More than just a new look – Siri is improving in iOS 14

Apple has made less progress with its personal assistant Siri with each new version of iOS, but it still looks and works almost exactly as it did when it was introduced with iOS 5.

With iOS 14 finally comes a much-needed, new interface. Here’s what you can expect from Siri when you upgrade to IOS 14 or Ipad OS 14.

Read too! This makes Airpods better with iOS 14


You get the screen for yourself

When you call Siri in iOS 13 and earlier, the assistant takes up the entire screen. You can not see what you watched before, let alone interact with it. It may have been an understandable compromise a few years ago, but it clearly feels backwards on today’s phones.

With iOS 14, we can finally continue to watch our own content, while using Siri. When Siri is activated, by voice or by holding down the home key or the side key, only a small, colorful globe is visible at the bottom of the screen.

Read too! Here are the long-awaited “must-have” features that finally came in iOS 14

Siri iOS 14
Photo: Apple

So far, however, during the iOS 14 beta versions, the screen cannot be used with. We can see our content behind the Siri globe, but it is not possible to act with it. Apple says that it is intentionally designed that way, but they may experiment a bit with letting the user press and scroll as usual even while the globe is visible on the screen.

It’s not just the animation to show that Siri is listening that has become smaller. Many of the answers and information that Siri delivers are now also displayed as a small note at the top of the screen. Many other interactions, such as sending a message, use only an expanded note and thus avoid taking up the entire screen.

And one more thing: Siri can now also be used to send audio messages, not just dictate text messages as before.


More and better answers to your questions

Apple has expanded the number of direct responses that Siri can provide. The company says that Siri now has 20 times as many facts available compared to three years ago. We hope this is true, but it is not really a unique feature for iOS 14, but more a measure of the company’s continued work to make the service better. But Apple is still behind Google Assistant and Amazon Alexa in several ways.

If these facts are not enough, Siri can still be more useful in the future. The assistant’s ability to search the web has also improved and should provide more relevant answers, even when Siri says its classic “I found this on the web about…”.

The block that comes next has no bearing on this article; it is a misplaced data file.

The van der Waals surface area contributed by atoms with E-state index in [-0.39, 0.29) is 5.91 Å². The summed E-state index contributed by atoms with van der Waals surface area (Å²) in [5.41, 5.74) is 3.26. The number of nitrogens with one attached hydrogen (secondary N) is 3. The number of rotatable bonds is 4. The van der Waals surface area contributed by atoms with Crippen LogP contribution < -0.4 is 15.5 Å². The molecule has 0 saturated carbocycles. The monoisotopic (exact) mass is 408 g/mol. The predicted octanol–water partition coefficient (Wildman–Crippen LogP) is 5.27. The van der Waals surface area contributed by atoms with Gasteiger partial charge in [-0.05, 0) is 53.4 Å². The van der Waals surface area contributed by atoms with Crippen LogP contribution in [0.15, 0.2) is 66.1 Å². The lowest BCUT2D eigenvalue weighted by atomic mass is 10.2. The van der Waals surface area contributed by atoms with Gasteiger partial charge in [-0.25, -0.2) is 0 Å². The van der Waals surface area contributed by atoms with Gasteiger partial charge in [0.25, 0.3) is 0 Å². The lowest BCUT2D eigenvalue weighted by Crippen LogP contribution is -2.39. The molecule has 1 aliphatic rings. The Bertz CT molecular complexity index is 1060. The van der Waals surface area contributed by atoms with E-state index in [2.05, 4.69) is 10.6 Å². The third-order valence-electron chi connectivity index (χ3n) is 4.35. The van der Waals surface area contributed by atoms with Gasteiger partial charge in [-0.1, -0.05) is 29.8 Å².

Share “eat” and navigate by bike

Siri has been updated to work with the shared “eat” feature (estimated time of arrival) that comes with Apple Maps with iOS 14. If you navigate anywhere with Maps, you can easily ask Siri to share your “eat” with a contact.

The contact receives a notice, and can open it to get a directly updated route. If the person you are sharing with uses a system older than iOS 13.1, or an Android handset, the contact will instead receive an SMS with your estimated arrival time and automatic updates if the time changes.

Maps in iOS 14 now come with navigation instructions also for bikes (in some places), Siri can also be used to start a navigation on a bike.

Read more! How to improve Apple Maps in iOS 14


Siri becomes even more multilingual

Siri has been able to translate simple phrases for several years (and for real-time translation, there is now a brand new app in iOS 14, Translate), but language support has been limited. The list of supported languages ​​has now expanded to more than 65 different language pairs in iOS 14.

With iOS 13, Apple introduced a new text-to-speech system that made Siri sound more natural in accents and the like, in that the system did not just match pre-recorded phonemes. It gave a more natural speech, but this only worked with American English (Swedish Siri has, however, gotten better over the years in other ways).

With iOS 14, this new text-to-speech system comes in more languages ​​(unfortunately Swedish is missing). Now Australian, Indian, Irish, South African and British English also sound more natural, as do French, German, Spanish, Chinese and Japanese.

Translation and editing: Samuel Nyberg.

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